Don’t run to Iran

Yedioth leads off its paper with the quote “Don’t hit Iran,” and a line-up of familiar faces: IDF chief Benny Gantz, air force chief Amir Eshel, Mossad head Tamir Pardo and Shin Bet head Yoram Cohen. So who said it? None of them! Though they’ve all made statements kinda leaning toward that, which is influencing the US’s thinking on the subject, according to the paper.

The real story, though, is that the US will reportedly not hit Iran before a year and a half from now, when they will strike the mullahs down with all their might. The story details that Washington is adamant against Israel going it alone and that they are content to wait until Tehran is on the cusp of the point of no return. The story is based on closed-doors conversations between American officials and Israeli leaders, though it is unfortunately completely unsourced, calling its reliability into question.

Odds and eagles

As if the papers needed some more bad news, the release of a study showing that children in the center of the country have a higher incidence of cancer than those elsewhere gets wide coverage. While 18 out of 100,000 children in Tel Aviv and the center suffer from the disease, in the north and in the West Bank, the incidence is 15 out of 100,000. (The rest of the country is 17 out of 100,000.) The good news? Some 80% of those kids recover, though the number shows that Jewish kids (83.2%) have a higher survival rate than Arab ones (72.8%).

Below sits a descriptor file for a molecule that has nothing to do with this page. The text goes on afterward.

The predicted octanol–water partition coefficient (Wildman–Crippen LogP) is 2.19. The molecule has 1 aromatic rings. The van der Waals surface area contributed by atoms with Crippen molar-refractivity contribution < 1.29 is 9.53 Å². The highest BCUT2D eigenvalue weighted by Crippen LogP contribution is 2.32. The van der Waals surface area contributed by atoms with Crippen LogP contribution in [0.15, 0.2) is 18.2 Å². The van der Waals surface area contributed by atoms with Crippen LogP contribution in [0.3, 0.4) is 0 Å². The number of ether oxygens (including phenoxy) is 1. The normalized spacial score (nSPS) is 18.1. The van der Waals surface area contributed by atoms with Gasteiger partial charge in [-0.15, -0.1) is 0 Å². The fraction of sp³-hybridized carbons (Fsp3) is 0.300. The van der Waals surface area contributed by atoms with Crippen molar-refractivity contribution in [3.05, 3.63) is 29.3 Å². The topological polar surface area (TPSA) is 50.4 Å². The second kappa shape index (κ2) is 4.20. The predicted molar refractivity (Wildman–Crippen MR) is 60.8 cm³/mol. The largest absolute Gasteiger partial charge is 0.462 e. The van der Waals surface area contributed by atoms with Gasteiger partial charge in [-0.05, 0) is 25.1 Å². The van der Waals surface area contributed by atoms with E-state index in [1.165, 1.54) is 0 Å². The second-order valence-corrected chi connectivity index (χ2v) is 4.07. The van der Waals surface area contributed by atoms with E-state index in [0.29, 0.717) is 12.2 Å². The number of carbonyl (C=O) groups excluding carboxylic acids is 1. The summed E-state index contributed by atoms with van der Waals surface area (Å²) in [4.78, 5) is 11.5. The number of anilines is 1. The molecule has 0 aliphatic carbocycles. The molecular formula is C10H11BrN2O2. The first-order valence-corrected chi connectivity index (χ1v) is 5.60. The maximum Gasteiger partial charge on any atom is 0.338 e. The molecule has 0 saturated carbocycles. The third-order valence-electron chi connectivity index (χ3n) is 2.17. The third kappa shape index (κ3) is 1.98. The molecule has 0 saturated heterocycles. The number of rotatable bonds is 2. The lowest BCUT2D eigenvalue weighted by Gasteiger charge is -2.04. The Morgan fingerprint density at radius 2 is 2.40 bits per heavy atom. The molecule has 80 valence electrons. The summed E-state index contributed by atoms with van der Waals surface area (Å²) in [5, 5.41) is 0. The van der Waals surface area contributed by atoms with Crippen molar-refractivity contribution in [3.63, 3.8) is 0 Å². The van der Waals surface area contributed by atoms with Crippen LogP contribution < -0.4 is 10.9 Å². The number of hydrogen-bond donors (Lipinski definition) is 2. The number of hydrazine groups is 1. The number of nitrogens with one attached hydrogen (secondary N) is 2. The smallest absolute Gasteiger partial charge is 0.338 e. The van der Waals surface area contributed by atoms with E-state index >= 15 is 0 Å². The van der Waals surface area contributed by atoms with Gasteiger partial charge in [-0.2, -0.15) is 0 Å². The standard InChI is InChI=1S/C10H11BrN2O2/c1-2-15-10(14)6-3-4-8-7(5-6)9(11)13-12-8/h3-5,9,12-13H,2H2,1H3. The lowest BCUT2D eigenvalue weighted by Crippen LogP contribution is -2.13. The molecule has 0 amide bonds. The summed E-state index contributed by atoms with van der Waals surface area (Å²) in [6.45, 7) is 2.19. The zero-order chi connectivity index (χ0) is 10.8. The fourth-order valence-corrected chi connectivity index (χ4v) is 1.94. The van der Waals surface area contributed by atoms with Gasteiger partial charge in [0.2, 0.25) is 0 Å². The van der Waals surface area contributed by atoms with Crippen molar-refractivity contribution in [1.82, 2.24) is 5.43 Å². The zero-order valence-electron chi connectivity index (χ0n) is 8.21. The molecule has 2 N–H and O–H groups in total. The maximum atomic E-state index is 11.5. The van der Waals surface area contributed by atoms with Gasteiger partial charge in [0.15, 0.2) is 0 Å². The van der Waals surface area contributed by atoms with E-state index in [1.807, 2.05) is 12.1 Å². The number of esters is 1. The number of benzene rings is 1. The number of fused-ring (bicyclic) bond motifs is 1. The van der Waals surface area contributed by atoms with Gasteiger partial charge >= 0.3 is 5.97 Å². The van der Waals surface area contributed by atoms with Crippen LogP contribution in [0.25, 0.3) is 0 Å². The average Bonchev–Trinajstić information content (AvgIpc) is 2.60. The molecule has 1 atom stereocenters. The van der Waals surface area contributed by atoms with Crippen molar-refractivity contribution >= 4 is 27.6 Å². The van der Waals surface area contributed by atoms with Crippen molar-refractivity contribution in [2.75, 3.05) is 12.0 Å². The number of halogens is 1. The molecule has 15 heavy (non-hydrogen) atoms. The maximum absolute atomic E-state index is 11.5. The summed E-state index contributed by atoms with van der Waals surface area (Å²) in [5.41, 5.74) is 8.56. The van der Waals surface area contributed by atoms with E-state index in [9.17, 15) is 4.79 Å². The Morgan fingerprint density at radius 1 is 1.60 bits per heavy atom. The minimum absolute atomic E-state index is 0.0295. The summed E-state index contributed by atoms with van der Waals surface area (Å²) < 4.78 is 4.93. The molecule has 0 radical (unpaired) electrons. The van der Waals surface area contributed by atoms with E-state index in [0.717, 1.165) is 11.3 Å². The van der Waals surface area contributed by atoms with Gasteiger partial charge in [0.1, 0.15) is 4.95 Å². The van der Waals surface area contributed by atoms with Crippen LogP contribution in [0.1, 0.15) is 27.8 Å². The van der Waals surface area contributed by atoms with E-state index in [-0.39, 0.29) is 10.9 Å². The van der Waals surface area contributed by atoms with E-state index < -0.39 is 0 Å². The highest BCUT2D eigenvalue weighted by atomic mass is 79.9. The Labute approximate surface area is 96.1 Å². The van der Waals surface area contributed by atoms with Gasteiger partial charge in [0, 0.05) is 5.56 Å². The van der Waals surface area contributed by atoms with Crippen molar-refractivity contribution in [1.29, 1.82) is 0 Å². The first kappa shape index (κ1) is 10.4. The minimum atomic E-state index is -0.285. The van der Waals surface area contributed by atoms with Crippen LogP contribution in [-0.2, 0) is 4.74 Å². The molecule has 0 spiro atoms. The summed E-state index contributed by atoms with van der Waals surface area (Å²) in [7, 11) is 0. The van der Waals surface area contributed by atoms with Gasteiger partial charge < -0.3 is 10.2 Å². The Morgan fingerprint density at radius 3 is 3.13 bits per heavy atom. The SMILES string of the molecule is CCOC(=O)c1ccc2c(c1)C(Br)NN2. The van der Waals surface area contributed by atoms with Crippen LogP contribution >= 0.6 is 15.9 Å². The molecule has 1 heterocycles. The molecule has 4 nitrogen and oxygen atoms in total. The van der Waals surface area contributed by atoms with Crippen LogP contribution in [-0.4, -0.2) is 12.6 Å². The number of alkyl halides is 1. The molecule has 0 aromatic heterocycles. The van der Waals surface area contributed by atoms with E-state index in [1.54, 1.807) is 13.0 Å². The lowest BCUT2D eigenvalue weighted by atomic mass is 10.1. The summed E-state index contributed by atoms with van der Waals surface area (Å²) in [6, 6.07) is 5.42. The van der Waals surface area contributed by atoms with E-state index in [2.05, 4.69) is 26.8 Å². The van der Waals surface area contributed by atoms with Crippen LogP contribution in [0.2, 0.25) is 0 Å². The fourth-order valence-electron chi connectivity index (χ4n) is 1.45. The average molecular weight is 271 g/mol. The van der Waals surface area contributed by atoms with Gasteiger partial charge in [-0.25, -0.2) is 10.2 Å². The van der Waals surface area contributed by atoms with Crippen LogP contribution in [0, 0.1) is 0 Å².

Maariv reports on a little bit of good news: The eagles of the Gamla reserve, in the Golan, are starting to come back from the edge of disappearance. There are only six eagles left in the reserve, but while normally only some 30% percent of chicklets make it into adulthood, a recent hatching saw three out of four birds beat the odds. The three newcomers will soon be able to take to the skies, leading to cautious hopes that the community is its way to making a comeback.

Haaretz’s main editorial tackles an oft-overlooked issues, the taking over of public beaches by commercial interests, specifically beach chair renters, and continuing construction along the seasides, which threaten access and preservation. “Eight years ago a law to ensure the beaches’ protection was enacted, and it improved the situation, especially by halting seaside building plans. But in view of how commercial bodies are taking over the beaches, the law and its enforcement are still a far cry from keeping most of the beaches open to the public, free of charge.”

In Israel Hayom, playwright Joshua Sobol warns against embarking on an unneeded war against Iran. “Were the left Machiavellian, self-loathing and soulless, it would wish for the government to embark on a dangerous war, to bring out the fall of the rightist regime. But since the left, rightly called ‘beautiful of soul,’ worries about the fate of the country and its future more than any other consideration, it enlists all its might and influence to prevent a superfluous war, in the hope that regime change in Israel will come as a result of preferences and not as the fruit of a national disaster that came about from an unneeded war.”